Prenatal DNA Testing: Top 6 Frequently Asked Questions
Before we get into the top questions that are asked in regard to prenatal DNA testing, let’s first get a bit into what the testing is about. The word prenatal literally means “before birth; during or relating to pregnancy.” In other words, prenatal DNA testing refers to testing that takes place at any of those times. Overall, a “prenatal test”covers screening or diagnostic tests from a given sample that is very informative to future parents. They can reveal potential health problemsthat could affect pregnant women and/or their unborn fetus, such as an increased risk of miscarriage or there are potential genetic disorders. For some of these conditions, there are treatments that can help, which is why these tests can be crucial.
A prenatal DNA test is based on the DNA that is extracted from the mother’s blood during the first, second and third trimesters. It is often referred to as NIPT that stands for non-invasive prenatal testing. The reason that these tests are based on the mother’s blood is because it contains bits and pieces of the baby’s DNA. This means that these tests are incredibly accurate in their screening of potential problems.
These potential problems the tests screen to look for the most common chromosomal abnormalities. These are
- Trisomy 21 (Down syndrome), trisomy 18 and trisomy 13
- 2 microdeletion
- Monosomy X
- Sex chromosome aneuploidies (SCA)
The procedure is simple. Mothers have their blood drawn at 10 weeks. This blood is sent to a laboratory for screening and analysis, after which the results are shared with the pregnant mother’s physician for discussion.
So, let’s get into some of the most frequent questions regarding this test.
1. How accurate are prenatal DNA tests?
Any test that is based on DNA technology is incredibly accurate. As such, prenatal DNA tests have successfully identified more than 99 percent of pregnancies with down syndrome. This is much higher than the success rates of traditional blood tests that have been known to miss as many as 15 percent of pregnancies with down syndrome.
Furthermore, these tests have a much smaller chance of yielding false-positive results. This type of result means that the test wrongly comes up as positive. By virtue of having fewer false-positives, this also saves time, money, and energy as physicians are much less likely to order follow-ups.
2. Can the test evaluate the baby’s gender?
Yes, the test can tell if the baby will be a female or a male. This is because the test is based on the baby’s DNA that is floating in the mother’s blood and which contains information pertaining to the baby’s gender. The nifty part about this is that mothers who have the test done find out about their baby’s gender at as early as 10 weeks, which is much earlier than what can be seen via an ultrasound.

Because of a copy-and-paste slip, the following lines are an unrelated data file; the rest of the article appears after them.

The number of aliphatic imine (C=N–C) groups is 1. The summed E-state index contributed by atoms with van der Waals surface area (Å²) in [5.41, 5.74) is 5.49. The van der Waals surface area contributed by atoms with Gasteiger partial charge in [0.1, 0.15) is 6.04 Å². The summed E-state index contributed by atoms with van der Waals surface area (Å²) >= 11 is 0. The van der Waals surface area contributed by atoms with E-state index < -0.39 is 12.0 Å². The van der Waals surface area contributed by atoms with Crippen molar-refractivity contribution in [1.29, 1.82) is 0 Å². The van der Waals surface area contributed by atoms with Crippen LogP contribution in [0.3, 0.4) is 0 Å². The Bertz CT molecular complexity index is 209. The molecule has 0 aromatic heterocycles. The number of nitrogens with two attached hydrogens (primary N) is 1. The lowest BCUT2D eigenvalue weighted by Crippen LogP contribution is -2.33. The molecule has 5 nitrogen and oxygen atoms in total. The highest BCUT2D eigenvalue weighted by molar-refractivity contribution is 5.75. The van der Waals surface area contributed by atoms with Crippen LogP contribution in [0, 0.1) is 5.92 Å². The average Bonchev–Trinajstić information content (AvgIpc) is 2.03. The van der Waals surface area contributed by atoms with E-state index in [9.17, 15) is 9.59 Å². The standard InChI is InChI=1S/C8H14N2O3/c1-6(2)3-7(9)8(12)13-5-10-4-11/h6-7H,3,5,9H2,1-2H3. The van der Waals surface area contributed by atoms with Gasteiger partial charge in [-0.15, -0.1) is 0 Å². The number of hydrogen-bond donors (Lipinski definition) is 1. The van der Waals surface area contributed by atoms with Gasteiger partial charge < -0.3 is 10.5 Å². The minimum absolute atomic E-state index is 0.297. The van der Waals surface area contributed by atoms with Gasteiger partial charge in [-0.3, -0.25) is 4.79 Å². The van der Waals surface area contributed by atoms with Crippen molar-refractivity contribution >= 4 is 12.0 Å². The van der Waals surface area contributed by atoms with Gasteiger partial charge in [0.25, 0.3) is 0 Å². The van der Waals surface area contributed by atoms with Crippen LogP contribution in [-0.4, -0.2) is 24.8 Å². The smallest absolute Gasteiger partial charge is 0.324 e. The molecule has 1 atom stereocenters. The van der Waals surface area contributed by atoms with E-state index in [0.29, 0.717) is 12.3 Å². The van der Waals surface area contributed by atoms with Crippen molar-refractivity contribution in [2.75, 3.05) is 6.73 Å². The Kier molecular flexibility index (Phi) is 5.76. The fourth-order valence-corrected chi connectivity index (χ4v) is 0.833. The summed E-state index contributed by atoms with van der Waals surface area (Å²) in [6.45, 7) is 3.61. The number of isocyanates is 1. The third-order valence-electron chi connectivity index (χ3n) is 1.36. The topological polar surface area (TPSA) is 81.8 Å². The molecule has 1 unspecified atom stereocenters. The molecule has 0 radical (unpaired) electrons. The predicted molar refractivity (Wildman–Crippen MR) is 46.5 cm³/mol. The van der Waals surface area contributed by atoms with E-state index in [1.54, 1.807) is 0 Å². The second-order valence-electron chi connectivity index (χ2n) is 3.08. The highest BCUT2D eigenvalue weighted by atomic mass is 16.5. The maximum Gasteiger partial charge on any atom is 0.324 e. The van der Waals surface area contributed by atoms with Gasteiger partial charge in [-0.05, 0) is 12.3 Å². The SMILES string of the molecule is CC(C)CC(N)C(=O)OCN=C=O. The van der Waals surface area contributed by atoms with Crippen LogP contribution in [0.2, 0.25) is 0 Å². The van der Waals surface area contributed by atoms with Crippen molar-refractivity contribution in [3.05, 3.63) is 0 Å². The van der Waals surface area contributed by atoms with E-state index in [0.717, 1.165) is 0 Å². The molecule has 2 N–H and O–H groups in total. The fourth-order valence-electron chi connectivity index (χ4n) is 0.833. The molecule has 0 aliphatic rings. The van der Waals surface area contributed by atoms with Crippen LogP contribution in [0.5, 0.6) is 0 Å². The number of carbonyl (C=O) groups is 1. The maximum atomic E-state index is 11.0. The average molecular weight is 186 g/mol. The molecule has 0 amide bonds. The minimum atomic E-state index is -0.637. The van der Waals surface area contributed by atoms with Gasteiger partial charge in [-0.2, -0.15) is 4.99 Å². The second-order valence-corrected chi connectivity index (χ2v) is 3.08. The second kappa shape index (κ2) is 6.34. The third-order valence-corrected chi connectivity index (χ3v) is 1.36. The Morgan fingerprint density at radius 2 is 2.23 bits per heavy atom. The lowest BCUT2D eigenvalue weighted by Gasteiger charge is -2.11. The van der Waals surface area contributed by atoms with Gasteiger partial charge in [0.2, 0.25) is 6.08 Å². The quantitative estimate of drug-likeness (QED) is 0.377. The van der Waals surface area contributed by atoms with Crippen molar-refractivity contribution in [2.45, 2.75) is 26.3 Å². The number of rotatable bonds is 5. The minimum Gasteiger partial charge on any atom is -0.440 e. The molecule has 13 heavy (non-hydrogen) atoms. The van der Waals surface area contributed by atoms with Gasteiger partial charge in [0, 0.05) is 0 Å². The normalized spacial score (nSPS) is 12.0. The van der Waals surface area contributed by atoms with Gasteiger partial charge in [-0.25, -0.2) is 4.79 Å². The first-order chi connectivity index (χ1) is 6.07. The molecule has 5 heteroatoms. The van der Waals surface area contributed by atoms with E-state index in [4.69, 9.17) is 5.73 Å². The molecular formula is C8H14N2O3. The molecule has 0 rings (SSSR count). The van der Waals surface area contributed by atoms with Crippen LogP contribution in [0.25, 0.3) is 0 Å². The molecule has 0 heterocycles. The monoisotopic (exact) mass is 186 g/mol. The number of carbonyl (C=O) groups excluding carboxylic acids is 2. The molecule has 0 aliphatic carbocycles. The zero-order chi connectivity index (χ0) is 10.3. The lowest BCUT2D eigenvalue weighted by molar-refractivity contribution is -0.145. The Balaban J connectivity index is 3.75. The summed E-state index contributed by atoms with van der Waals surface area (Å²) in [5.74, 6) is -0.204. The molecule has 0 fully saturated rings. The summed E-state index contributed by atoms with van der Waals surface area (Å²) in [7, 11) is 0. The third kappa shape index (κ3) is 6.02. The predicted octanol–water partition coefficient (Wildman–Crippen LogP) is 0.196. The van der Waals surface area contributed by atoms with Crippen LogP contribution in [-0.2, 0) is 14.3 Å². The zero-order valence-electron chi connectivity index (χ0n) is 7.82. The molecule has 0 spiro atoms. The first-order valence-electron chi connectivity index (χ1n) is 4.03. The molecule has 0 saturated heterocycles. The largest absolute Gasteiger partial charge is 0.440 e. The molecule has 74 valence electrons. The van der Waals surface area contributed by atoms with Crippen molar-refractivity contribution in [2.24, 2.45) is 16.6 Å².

3. Should pregnant women under the age of 35 take the test?
While studies have indicated that children of women who have given birth after the age of 35 are much more likely to suffer from a chromosomal abnormality, that is not the only indicator that the baby will have the disorders. Women who have given birth to a child with chromosomal abnormalities under the age of 35 and who would like to have another baby (still under the age of 35) are advised to have the test done as well. However, the tests are available to any woman who would like to know whether her baby is at risk of having a disorder, regardless of her age.
4. What are chromosomal abnormalities?
There are several, as mentioned above. A trisomy is a disease marked by an extra chromosome. Trisomy 21, termed as down syndrome, is marked by an extra copy of chromosome 21, while trisomy 18 and 13 are marked by extra chromosomal material of those two chromosomes.
Furthermore, a monosomy is a form of abnormality that is marked by the presence of just a part of the chromosome. Monosomy X means that one half of the X chromosome is missing.
Also, 22q11.2 microdeletion refers to missing genetic material on chromosome 22. Lastly, sex chromosome aneuploidies refer to a group of chromosome disorders that are marked by either missing or surplus genetic material on sex chromosomes.
5. If the test comes back positive, does that mean that my baby will have the disorder?
A prenatal DNA test is incredibly informative in regard to the health of the mother as well as the baby. However, great care should be taken while interpreting these results. While the tests are highly accurate, their results are not a diagnosis. In other words, just because a test came back as positive, this is by no means 100% certain that the baby will have a chromosomal abnormality. This just means that the baby has a high chance of having it based on the information in its DNA. As such, the prenatal DNA test ought to be viewed as a screening method rather than one that will provide a sure diagnosis.
6. How long does it take to receive results?
It does not take that long. Typically, a few days to a week go by between the day the blood is drawn to a doctor receiving the results. A small amount of blood is drawn from the pregnant woman, which is sent to an external laboratory for analysis. Once the laboratory assesses the blood, it sends the results to the physician’s office for a discussion with the patient.
Even though it was mentioned above, it is incredibly important to treat the DNA test results as an indicator rather than a diagnosis. These tests are screens and, as such, provide information as it pertains to risk. As such, great care ought to be taken with the analysis of the results.